July/August: The anticipation (or apprehension?) of the annual Monte Carlo rendezvous will begin. Reinsurers will assess the outcome of the January and mid year renewals and begin early planning for 2024. Social and loss cost inflation will continue to tick up on the commercial side.

September: Initial indications from Monte Carlo will outline the remainder of the year related to reinsurance pricing, third-party capital, and shifts in incumbents’ posturing on capital.

October/November: Pressure on rates will intensify on the commercial side. Personal results will start showing improvement at this point.

December: Reinsurers and cedants gear up for the key January 1 renewals. In the absence of an active hurricane season or other major cat losses, reinsurers will face pressure to flatten rates.

Below we discuss these sub-segments in greater detail:

1. COMMERCIAL LINES: With the economy slowing and loss trends worsening, peak pricing is behind us

On commercial lines, a tale of two cities will likely emerge, with specialty-oriented names performing better over 2023 compared to plain vanilla commercial lines.

The theme of 2022 was pricing, pricing, and pricing. The chart below shows an interesting correlation. A common perception says that higher returns should follow periods of higher pricing.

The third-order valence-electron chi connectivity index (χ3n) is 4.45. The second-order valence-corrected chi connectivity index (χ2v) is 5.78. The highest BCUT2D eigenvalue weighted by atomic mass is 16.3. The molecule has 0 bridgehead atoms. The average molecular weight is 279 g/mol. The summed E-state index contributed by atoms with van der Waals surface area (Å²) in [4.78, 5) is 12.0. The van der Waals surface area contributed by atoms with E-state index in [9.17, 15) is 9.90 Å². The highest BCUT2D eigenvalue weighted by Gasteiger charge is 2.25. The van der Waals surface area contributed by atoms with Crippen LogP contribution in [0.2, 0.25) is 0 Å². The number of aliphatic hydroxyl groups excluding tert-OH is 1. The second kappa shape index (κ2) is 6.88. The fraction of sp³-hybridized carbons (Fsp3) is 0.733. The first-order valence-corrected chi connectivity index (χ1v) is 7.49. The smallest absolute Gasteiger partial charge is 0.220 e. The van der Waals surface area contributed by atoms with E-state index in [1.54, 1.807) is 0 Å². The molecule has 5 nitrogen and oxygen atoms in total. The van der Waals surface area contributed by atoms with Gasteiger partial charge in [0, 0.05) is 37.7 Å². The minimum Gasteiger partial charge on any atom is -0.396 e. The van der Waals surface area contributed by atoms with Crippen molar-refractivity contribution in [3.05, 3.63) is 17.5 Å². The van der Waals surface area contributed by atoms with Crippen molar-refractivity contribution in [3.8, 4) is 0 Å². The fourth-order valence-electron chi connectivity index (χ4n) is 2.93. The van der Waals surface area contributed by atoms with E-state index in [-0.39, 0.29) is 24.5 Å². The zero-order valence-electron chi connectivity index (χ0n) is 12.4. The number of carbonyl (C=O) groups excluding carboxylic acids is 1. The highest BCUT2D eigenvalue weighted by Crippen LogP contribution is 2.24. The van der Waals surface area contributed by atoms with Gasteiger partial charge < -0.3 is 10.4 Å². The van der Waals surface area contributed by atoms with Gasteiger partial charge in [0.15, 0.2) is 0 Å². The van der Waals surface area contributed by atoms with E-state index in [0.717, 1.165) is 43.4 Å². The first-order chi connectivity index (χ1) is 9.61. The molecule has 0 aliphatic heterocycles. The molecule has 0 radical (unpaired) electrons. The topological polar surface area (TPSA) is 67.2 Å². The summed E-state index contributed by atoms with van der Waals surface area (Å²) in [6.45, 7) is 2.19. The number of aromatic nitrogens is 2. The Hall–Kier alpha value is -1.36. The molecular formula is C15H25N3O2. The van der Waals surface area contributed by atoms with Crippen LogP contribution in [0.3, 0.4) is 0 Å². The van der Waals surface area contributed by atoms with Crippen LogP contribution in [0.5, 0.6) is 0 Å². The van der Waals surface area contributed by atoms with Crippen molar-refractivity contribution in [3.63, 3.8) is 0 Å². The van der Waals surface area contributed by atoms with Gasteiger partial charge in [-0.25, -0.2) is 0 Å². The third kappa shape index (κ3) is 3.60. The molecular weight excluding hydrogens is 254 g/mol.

But that is not always the case. The loss-cost inflation trajectory remains unknown as the industry continues to divine the Federal Reserve’s moves over 2023.

The same also goes for the overall economic situation. For example, when the economy is in a recovery phase, and employment numbers are strong, claims inflation generally does not rear its head.

If the Fed’s attempts to slow down inflation have the intended effect of strangling growth and employment, and if this shift intersects with resurgent social inflation, returns over 2023 could diverge from anticipation.

Average size commercial lines pricing vs. market indicators.png

One of the outliers for 2022 has been the lack of the anticipated resurgence in social inflation. The table below shows the pending cases as a proxy for social inflation.